• Build the project file with all the source sentences in a column, and an empty column for the target language.

As DVI imports the RTF file, notice that it displays the text of each sentence in the status bar.

Embedded codes

Once DVI has finished importing the RTF file, the DVI Project window should look like this:

Notice the {1} symbol at the beginning of the first sentence. This is what we call an embedded code. An embedded code contains formatting information that is inside the sentence.

In this case, {1} contains formatting information for the table cell in which the sentence appears. In most cases, you do not need to know what the embedded code contains, as long as you place it in the correct place. For example, if a word has an embedded code on each side, we can probably assume that, in the source text, this word is marked as bold, italics, etc.

For several reasons, it is necessary to display embedded codes. It allows us, for example, to correctly place the corresponding codes in the target sentence, thereby applying the same formatting.


Now that you have seen what embedded codes are, and the important part they play in DVI, you are ready to begin translating. Naturally, you will start with the first sentence in the file.

  • To select a sentence to translate

  1. Locate the source sentence in the table.

If you are not at the beginning of the file, use the table scroll bar to move to the beginning, or press Ctrl+PgUp.

  1. Click on the sentence in the table.

The full source sentence should appear in the source text box.

Since the source sentence contains an embedded code at the start, the first thing to do is to copy the embedded code to the target.

  • To copy an embedded code

  • Press Ctrl+D.


  • Right-click on the target text box to bring up the context menu3, and click on > Copy first code from source.

The {1} symbol should have been copied to the target sentence. Now you can type in the translation.

Once you have entered the translation, press Ctrl+ to move to the next sentence4. The background of the target cell in the table will turn light gray to indicate that you have translated this sentence manually5.

The second sentence consists of a product code and name, as well as a couple of embedded codes, so you do not need to translate it. Instead, we will copy the source text directly.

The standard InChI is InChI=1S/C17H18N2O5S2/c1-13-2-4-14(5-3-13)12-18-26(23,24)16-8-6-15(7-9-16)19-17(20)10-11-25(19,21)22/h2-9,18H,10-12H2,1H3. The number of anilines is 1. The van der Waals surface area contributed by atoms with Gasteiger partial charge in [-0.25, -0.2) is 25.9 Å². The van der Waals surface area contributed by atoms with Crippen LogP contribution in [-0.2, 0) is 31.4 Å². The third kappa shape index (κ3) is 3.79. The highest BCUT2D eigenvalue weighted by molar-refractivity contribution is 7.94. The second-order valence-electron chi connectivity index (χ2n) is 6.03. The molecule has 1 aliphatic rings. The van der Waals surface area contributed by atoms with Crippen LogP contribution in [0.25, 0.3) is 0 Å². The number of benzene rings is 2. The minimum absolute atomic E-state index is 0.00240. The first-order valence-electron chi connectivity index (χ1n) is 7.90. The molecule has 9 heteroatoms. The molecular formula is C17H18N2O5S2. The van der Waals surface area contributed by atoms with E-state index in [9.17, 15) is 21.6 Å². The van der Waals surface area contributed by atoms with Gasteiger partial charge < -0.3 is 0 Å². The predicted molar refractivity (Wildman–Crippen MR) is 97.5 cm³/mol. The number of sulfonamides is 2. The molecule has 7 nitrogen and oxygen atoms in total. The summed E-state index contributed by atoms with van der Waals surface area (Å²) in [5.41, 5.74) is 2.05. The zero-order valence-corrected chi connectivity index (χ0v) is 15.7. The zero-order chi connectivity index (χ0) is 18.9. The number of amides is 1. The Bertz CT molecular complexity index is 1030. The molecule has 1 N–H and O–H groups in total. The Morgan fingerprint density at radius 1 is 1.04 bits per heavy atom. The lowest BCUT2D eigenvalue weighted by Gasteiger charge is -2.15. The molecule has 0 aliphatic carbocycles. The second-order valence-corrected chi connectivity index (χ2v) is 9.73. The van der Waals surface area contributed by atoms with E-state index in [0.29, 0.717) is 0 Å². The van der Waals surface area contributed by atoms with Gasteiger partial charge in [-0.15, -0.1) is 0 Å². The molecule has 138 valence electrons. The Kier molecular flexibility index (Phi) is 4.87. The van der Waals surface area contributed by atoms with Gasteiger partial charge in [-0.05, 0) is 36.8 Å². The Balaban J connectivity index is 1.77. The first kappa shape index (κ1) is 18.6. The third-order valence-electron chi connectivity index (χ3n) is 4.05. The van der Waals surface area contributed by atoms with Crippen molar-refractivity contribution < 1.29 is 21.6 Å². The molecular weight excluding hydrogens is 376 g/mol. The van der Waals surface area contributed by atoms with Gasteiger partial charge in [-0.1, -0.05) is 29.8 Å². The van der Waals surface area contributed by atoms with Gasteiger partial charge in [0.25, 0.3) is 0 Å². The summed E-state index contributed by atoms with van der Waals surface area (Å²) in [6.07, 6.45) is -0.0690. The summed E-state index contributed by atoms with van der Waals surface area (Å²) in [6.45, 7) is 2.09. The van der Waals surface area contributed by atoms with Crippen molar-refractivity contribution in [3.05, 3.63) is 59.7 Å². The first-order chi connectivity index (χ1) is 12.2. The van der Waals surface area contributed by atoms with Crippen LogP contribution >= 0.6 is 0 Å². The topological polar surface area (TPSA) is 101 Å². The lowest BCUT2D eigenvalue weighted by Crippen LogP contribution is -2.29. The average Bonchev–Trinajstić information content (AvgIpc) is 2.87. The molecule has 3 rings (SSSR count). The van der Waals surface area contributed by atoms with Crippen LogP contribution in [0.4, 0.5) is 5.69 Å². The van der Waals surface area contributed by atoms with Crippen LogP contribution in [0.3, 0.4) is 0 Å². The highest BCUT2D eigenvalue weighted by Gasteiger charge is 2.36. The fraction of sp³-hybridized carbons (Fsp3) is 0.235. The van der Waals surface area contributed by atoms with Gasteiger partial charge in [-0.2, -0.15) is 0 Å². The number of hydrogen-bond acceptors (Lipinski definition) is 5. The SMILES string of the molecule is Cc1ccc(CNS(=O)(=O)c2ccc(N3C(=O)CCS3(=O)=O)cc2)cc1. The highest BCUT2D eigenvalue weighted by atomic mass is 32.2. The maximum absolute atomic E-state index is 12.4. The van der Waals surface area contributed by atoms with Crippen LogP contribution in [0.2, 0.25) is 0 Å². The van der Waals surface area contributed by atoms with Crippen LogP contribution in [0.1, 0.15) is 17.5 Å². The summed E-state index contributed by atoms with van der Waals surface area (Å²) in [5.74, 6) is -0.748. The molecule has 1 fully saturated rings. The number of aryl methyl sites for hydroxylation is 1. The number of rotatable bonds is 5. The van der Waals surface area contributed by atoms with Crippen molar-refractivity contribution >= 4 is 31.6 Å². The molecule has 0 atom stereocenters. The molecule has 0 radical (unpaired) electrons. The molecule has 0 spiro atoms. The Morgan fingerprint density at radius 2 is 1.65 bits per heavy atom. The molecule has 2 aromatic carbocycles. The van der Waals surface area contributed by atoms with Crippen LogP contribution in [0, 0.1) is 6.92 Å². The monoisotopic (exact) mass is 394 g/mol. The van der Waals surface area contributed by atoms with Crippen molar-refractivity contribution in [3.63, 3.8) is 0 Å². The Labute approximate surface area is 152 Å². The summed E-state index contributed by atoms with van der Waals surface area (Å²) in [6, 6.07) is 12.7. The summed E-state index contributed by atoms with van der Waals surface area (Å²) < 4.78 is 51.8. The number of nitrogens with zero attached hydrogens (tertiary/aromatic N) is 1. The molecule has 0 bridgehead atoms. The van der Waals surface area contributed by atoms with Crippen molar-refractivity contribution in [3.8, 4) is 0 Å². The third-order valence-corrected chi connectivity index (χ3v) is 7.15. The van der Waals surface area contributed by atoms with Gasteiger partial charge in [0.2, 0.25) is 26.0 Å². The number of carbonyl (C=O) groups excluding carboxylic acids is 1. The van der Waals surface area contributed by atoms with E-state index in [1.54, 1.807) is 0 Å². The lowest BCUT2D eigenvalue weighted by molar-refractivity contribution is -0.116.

• To copy the current source sentence to the current target

  • Press F5.


  • Click on the button on the tool bar.


  • Right-click on the target text box and click on Copy source to target.

Once you have copied the sentence, press Ctrl+ to advance to the next sentence. Notice that in the status bar, the Position indicator has gone from 1% to 2%. You can use this indicator as a reference of your position inside the project.

For the third sentence, you may want to copy the source sentence to the target, and then modify it. However you do it, remember to place the correct embedded codes. If you forget to place an embedded code, Déjà Vu Interactive will paint the cell red to warn you.

On the fourth sentence you will notice that the sentence is split into two, unlike the previous ones. If you look at the RTF file, you will notice that there is a space between the colon (:) and the tab6, which is not present in the two previous lines. While we cannot correct the original RTF file, we can make sure that this does not happen in the translation. To begin with, what we want to do is to join the two lines.

  • To join two sentences

  1. On the table, click on the first of the two sentences.

  2. On the Edit menu, click on Join sentences (or press F3), or click on the button on the tool bar.

The two sentences should now be joined. When entering the translation, you will probably want to remove the space between the colon and the tab.

Continue translating until you come to the sentence that reads {11}720 x 720 dpi;. Translate this sentence too. You will notice that the next two sentences are very similar. Naturally, we do not want to translate the same kind of thing twice, so we will use one of Déjà Vu's most useful features: scanning for a sentence.

Before we can look for anything in the memory database, we have to add something to it. Since we want to use the current translation to save us some work, we will send this sentence pair7 to the memory database.

  • To send a sentence pair to the memory database

  • On the Tools menu, click on Send pair to memory database


  • Press Ctrl+F12.


  • Click on the button on the tool bar.

Once you have added the sentence to the memory database, press Ctrl+. We are now going to scan the memory database for a sentence similar to the current one (which happens to be the sentence you just translated).

  • To scan [the memory database] for a sentence

  1. Click on Scan on the Tools menu (or press Ctrl+S), or click on the button on the tool bar.